Pope, Orthodox patriarch meet privately, pray together
By Cindy Wooden
Catholic News Service
VATICAN CITY (CNS) -- Pope Benedict XVI and Orthodox Ecumenical
Patriarch Bartholomew of Constantinople spent almost half an hour
speaking privately March 6 before going into a small Vatican chapel
to pray together.
Although it was the patriarch's first visit to the Vatican since Pope
Benedict's election and the funeral of Pope John Paul II in April
2005, the visit was not a formal, orchestrated affair.
The pope and the patriarch did not exchange speeches, but instead sat
across a table from each other talking.
And instead of participating in a liturgy, they walked into the tiny
Chapel of Urban VIII near the papal library, stood in front of a
painting of the Nativity and prayed silently.
After a few moments, the two began reciting the Lord's Prayer in
Latin. When the prayer was finished, the pope turned to his guest --
as if to see if he was ready to leave -- and the patriarch began
reciting the Hail Mary in Latin. The pope joined in.
When the prayer was finished, the two turned to their aides and
together blessed them.
Pope Benedict and Patriarch Bartholomew held their first formal
meeting in Turkey in 2006 and met for less formal discussions in
October in Naples, Italy.
The patriarch was in Rome to help mark the 90th anniversary of the
Jesuit-run Pontifical Oriental Institute, where he earned his doctoral degree.
The patriarch delivered a lecture on "theology, liturgy and silence,"
focusing on how the spiritual experience of Eastern Christianity can
promote Christian unity and respond to the needs of modern men and women.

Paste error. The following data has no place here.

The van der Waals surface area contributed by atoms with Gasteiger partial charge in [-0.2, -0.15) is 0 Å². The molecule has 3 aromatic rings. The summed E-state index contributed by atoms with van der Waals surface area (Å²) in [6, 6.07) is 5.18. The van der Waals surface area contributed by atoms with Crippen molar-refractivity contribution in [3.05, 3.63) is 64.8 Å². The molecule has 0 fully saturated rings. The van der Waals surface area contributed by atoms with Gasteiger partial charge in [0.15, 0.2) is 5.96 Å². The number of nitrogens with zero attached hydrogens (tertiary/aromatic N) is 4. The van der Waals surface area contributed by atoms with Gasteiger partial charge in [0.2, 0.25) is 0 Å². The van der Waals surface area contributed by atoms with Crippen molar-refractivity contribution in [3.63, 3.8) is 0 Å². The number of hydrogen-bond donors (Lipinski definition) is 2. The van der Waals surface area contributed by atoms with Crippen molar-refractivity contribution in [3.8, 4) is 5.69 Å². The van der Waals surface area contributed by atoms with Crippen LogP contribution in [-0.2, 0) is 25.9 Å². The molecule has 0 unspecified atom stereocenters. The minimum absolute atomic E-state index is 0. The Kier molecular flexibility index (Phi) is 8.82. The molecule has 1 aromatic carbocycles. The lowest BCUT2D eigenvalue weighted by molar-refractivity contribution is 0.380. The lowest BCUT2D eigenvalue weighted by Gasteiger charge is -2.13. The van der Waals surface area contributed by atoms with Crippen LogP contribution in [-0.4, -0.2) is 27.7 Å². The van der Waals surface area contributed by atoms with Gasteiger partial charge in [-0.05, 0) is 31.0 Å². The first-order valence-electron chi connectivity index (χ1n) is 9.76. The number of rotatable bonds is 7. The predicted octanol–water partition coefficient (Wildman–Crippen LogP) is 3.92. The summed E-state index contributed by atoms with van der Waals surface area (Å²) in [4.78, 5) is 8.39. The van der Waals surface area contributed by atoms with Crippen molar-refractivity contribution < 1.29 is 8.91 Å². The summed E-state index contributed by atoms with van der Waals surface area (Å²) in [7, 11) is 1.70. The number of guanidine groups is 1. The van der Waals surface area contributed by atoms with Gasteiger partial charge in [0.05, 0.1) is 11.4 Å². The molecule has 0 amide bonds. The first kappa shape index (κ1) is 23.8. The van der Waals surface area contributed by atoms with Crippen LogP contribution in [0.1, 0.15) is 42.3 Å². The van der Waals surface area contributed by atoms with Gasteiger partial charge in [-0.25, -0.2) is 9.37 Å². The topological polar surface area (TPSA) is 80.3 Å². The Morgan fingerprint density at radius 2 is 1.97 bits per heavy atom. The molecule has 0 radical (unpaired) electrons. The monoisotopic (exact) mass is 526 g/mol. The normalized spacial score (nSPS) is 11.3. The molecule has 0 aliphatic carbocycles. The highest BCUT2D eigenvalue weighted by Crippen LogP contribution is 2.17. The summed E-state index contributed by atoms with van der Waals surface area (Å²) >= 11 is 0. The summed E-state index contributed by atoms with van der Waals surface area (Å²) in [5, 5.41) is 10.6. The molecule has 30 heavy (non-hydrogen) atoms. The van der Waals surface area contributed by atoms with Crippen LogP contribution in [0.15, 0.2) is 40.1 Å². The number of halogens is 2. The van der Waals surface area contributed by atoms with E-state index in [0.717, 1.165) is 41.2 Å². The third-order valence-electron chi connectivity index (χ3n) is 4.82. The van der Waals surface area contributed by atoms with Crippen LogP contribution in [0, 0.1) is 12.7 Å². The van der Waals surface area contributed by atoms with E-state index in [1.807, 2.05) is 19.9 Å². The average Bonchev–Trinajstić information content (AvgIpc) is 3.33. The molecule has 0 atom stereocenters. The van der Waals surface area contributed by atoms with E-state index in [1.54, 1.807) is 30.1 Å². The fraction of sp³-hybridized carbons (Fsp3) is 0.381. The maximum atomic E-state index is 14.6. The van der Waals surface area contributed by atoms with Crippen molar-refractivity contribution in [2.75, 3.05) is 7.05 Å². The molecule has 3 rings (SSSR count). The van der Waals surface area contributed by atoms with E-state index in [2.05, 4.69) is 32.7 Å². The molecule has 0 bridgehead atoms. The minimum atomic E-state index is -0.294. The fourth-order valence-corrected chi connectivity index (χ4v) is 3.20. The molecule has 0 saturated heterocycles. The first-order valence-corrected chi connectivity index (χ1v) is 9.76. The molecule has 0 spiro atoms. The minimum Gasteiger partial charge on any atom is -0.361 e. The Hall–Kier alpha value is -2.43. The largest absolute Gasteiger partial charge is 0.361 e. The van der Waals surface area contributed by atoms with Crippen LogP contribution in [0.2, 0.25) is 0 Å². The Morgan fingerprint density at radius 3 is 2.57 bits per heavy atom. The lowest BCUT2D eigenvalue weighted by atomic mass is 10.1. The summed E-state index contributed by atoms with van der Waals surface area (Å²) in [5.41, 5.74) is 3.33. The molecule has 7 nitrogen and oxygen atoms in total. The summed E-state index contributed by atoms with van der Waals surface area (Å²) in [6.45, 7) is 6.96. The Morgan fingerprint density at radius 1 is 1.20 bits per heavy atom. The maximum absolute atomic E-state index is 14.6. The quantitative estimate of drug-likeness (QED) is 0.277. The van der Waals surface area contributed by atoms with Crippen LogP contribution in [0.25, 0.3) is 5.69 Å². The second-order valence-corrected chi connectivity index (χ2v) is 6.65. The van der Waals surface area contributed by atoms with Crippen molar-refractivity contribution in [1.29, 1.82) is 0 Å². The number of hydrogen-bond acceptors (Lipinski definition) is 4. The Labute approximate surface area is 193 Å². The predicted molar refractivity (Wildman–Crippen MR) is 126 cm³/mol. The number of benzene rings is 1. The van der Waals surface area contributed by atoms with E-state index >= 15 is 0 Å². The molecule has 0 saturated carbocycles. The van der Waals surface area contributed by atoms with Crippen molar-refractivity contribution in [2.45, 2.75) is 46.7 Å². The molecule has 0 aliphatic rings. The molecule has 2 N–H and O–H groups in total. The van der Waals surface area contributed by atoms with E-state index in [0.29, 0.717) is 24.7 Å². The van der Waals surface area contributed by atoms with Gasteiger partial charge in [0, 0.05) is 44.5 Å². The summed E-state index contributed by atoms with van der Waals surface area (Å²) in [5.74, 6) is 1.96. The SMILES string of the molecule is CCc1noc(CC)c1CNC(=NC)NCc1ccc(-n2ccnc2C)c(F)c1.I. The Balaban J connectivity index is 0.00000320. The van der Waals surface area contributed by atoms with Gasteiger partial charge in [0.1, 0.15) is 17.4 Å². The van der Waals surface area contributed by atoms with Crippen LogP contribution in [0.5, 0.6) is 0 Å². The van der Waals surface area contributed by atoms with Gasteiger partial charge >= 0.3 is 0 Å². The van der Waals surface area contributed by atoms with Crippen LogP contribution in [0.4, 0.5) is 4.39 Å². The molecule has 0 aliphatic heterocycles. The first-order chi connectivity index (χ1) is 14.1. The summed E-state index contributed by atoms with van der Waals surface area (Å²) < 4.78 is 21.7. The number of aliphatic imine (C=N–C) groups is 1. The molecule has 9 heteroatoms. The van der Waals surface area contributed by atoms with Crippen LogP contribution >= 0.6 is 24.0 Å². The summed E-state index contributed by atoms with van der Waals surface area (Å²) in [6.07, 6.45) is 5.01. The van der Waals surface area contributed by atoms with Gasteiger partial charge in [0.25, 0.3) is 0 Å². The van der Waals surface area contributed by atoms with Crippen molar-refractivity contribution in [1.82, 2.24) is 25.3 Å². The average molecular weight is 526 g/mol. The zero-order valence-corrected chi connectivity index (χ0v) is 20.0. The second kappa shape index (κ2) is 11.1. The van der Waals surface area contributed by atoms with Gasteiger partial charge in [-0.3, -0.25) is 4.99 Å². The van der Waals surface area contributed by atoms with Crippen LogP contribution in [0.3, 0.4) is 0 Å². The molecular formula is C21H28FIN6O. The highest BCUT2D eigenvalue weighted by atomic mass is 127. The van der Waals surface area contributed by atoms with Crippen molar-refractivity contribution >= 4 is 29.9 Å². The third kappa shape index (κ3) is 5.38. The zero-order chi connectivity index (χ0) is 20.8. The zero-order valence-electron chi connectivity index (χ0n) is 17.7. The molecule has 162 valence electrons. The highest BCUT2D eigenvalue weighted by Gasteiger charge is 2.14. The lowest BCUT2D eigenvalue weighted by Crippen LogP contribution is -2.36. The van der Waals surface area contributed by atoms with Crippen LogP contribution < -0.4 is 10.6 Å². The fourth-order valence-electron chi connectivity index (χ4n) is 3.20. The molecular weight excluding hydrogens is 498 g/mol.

Patriarch Bartholomew praised the Oriental Institute's commitment to
promoting the study of the Orthodox and Eastern Catholic churches and
its contributions to Christian unity, particularly by highlighting
the Eastern tradition in the heart of the Catholic Church.
"The church fathers were primarily pastors, not philosophers," he
said. "They were concerned first with reforming the human heart and
transforming society, not with refining concepts or resolving controversies."
The patriarch said that at the center of their pastoral work was a
recognition that humanity is "called to know and to become God," the
call to holiness which the Orthodox term "deification."
When Christians keep in mind the possibility that every human being
and all of creation can be transformed in Christ by the power of the
Holy Spirit, then they will meet every person and every situation
with an attitude of awe and anticipation rather than judgment or fear, he said.
Patriarch Bartholomew said the Orthodox tradition calls for silence
and humility "before the awesome mystery of God, before the sacred
personhood of human beings and before the beauty of creation."
He told students and professors of the Oriental Institute and several
Vatican officials, "We must at all times be prepared to create new
openings and to build bridges, ever deepening our relationship with
God, with other people and with creation itself."
The patriarch also said theologians and pastors would benefit by
remembering that the early church fathers, recognized by both
Orthodox and Catholics, "never perceived theology as a monopoly of
the professional academic or the official hierarchy."
"Orthodoxy," he said, "was the common responsibility and obligation of all."
And, he said, the liturgy -- a communal celebration -- was the place
where the community learned, expressed and strengthened its faith.
"Whereas the gradual development in the West of a juridical source of
authority led to an understanding of liturgical rites more as
external signs, Eastern Christianity visualized liturgy as an
authoritative criterion of faith and ethics," seen, for example, in
the practice of quoting liturgical texts in support of a theological
argument, the patriarch said.
The importance of the community of believers in liturgy and in
determining orthodoxy, he said, needs to be reaffirmed today because
"no individual can ever exhaust the fullness of truth in isolation
from others, outside the communion of saints."
Patriarch Bartholomew said it also is essential that as Catholics and
Orthodox work toward restoring their unity neither should undertake
"provocative initiatives" in ministry, apparently echoing the
concerns of some Orthodox churches, particularly the Russian Orthodox
Church, about the re-establishment of Catholic dioceses in
traditionally Orthodox regions.